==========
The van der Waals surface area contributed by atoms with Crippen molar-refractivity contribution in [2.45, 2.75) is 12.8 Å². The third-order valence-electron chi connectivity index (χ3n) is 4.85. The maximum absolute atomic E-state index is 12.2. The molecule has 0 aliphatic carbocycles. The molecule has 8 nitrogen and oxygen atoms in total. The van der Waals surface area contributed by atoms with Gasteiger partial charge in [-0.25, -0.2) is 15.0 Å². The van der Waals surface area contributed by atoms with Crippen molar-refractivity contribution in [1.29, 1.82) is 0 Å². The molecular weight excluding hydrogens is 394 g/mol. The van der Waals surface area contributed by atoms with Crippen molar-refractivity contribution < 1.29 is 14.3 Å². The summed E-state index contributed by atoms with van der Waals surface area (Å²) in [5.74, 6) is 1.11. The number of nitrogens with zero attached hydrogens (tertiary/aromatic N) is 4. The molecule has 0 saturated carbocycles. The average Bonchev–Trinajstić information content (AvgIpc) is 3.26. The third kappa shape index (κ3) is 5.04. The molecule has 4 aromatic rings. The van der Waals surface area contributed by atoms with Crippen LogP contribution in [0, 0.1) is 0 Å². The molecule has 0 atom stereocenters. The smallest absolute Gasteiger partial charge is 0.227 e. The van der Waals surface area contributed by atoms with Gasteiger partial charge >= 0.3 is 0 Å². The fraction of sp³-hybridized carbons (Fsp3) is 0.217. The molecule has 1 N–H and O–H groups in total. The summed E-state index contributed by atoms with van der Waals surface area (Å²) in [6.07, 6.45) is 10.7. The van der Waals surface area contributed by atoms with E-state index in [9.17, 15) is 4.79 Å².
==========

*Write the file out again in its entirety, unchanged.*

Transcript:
The van der Waals surface area contributed by atoms with Crippen molar-refractivity contribution in [2.45, 2.75) is 12.8 Å². The third-order valence-electron chi connectivity index (χ3n) is 4.85. The maximum absolute atomic E-state index is 12.2. The molecule has 0 aliphatic carbocycles. The molecule has 8 nitrogen and oxygen atoms in total. The van der Waals surface area contributed by atoms with Gasteiger partial charge in [-0.25, -0.2) is 15.0 Å². The van der Waals surface area contributed by atoms with Crippen molar-refractivity contribution in [1.29, 1.82) is 0 Å². The molecular weight excluding hydrogens is 394 g/mol. The van der Waals surface area contributed by atoms with Crippen molar-refractivity contribution < 1.29 is 14.3 Å². The summed E-state index contributed by atoms with van der Waals surface area (Å²) in [5.74, 6) is 1.11. The number of nitrogens with zero attached hydrogens (tertiary/aromatic N) is 4. The molecule has 0 saturated carbocycles. The average Bonchev–Trinajstić information content (AvgIpc) is 3.26. The third kappa shape index (κ3) is 5.04. The molecule has 4 aromatic rings. The van der Waals surface area contributed by atoms with Crippen LogP contribution in [0, 0.1) is 0 Å². The molecule has 0 atom stereocenters. The smallest absolute Gasteiger partial charge is 0.227 e. The van der Waals surface area contributed by atoms with Gasteiger partial charge >= 0.3 is 0 Å². The fraction of sp³-hybridized carbons (Fsp3) is 0.217. The molecule has 1 N–H and O–H groups in total. The summed E-state index contributed by atoms with van der Waals surface area (Å²) in [6.07, 6.45) is 10.7. The van der Waals surface area contributed by atoms with E-state index in [9.17, 15) is 4.79 Å².